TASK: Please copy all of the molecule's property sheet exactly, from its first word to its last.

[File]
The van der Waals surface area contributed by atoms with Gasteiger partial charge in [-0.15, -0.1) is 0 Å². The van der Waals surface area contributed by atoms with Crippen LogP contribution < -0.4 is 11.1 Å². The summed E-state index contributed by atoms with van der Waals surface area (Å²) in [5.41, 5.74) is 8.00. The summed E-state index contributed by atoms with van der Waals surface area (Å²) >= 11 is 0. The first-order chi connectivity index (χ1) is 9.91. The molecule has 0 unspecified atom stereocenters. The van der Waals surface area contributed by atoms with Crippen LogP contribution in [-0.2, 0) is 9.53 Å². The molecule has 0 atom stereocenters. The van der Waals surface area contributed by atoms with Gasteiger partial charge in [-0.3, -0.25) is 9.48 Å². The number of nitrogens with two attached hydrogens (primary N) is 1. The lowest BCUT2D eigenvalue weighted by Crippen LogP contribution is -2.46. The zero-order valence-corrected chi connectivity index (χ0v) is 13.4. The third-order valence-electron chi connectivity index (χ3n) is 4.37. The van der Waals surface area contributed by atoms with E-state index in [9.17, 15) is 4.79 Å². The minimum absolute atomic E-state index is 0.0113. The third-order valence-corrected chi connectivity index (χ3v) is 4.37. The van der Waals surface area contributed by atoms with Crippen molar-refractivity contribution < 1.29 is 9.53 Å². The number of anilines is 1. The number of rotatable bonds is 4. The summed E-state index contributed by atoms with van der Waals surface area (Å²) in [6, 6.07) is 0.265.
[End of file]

The van der Waals surface area contributed by atoms with Gasteiger partial charge in [-0.15, -0.1) is 0 Å². The van der Waals surface area contributed by atoms with Crippen LogP contribution < -0.4 is 11.1 Å². The summed E-state index contributed by atoms with van der Waals surface area (Å²) in [5.41, 5.74) is 8.00. The summed E-state index contributed by atoms with van der Waals surface area (Å²) >= 11 is 0. The first-order chi connectivity index (χ1) is 9.91. The molecule has 0 unspecified atom stereocenters. The van der Waals surface area contributed by atoms with Crippen LogP contribution in [-0.2, 0) is 9.53 Å². The molecule has 0 atom stereocenters. The van der Waals surface area contributed by atoms with Gasteiger partial charge in [-0.3, -0.25) is 9.48 Å². The number of nitrogens with two attached hydrogens (primary N) is 1. The lowest BCUT2D eigenvalue weighted by Crippen LogP contribution is -2.46. The zero-order valence-corrected chi connectivity index (χ0v) is 13.4. The third-order valence-electron chi connectivity index (χ3n) is 4.37. The van der Waals surface area contributed by atoms with E-state index in [9.17, 15) is 4.79 Å². The minimum absolute atomic E-state index is 0.0113. The third-order valence-corrected chi connectivity index (χ3v) is 4.37. The van der Waals surface area contributed by atoms with Crippen molar-refractivity contribution < 1.29 is 9.53 Å². The number of anilines is 1. The number of rotatable bonds is 4. The summed E-state index contributed by atoms with van der Waals surface area (Å²) in [6, 6.07) is 0.265.